I'm getting pretty fed up of everybody, from the technology companies through government and down to people I know who seem to assume that everybody will be replacing tech on a 3 year cycle. It just does not fit in to many, many peoples lifestyles to replace all their tech over such a short time span! As a result, road-maps for at least the next 10 years are required to allow the public to decide whether to spend little and often or a lot, but less frequently.

The roots go deep: Kill Adobe Flash, kill it everywhere, bod says

Peter Gathercole Silver badge

Well, I can't be pwned from Word and Powerpoint....

Because Microsoft don't make them for Linux!

From other things, well, maybe.

Run Windows 10 on your existing PC you say, Microsoft? Hmmm.

Peter Gathercole Silver badge

Re: Spring cleaning time

In my experience, apart from some kernel stubs for exporting a minimal API to the adapter, most of the code to drive the adapters is in the X Server modules, and thus run in user-space, not kernel space. You're mostly isolated by KMS in kernels from about 2.8.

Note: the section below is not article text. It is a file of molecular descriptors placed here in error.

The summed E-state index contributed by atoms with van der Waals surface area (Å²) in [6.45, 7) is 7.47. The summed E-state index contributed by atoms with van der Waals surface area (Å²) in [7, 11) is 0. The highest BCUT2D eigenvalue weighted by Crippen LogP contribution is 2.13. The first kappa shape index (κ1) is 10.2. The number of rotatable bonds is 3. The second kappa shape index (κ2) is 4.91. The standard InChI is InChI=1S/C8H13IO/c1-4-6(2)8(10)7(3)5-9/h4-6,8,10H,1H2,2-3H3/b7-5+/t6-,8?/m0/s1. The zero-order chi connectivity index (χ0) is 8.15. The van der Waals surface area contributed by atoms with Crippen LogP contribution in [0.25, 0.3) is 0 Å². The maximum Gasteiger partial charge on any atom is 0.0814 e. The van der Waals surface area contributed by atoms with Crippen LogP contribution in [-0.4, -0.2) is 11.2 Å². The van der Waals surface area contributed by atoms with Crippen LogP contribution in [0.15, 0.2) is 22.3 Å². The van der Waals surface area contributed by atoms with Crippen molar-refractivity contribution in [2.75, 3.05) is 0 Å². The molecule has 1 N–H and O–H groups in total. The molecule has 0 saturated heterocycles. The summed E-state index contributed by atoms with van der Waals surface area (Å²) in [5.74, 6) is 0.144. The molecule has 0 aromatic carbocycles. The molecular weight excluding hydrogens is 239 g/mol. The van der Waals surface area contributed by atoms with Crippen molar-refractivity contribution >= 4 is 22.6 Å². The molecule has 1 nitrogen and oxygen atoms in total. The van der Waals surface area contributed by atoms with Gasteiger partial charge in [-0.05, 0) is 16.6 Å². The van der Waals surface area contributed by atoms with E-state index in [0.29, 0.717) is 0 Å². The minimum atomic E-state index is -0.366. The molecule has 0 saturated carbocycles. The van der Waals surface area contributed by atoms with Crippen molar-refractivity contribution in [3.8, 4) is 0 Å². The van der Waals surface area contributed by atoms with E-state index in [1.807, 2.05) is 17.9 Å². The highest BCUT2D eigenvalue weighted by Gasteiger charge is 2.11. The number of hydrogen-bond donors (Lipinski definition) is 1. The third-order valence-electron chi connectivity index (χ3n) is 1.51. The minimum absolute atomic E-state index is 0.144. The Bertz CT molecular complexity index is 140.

I was assuming that the type of problem I was addressing was one where someone ran a normal 'apply some security fixes' upgrade, which as a result broke support for the adapter they had. With most distro's, this will not introduce a new kernel, and regressing to a driver in the same version will most likely work.

But you are right. I should have said "Another possible solution, assuming that the interfaces haven't changed.....".

I was mostly thinking about distro's like Ubuntu and Fedora. All bets are off if you do a dist-upgrade. I have encountered that sort of problem with a Ubuntu 10.02 to 12.02 upgrade on a machine with an embedded Nvidia 7100 display adapter (I don't need significant 3-D capability on this system), where I got absolutely no graphical display (text mode only) at all until I worked out what had happened. And then I moved the disk into a new system with an 8800, and things got quite crazy again for a short while until I realised that I had frozen the Nvidia packages to get the 7100 working! And don't mention cheap ATI 9250 cards! I really want to forget those completely.

I'm really not looking forward to Mir and Wayland, because I mostly understand how this works with X11. More to learn and more to get wrong, and probably whole generations of older graphics cards that will not work at all, no matter what you do.

Peter Gathercole Silver badge

Re: Spring cleaning time

Ubuntu is sometimes it's own worst enemy.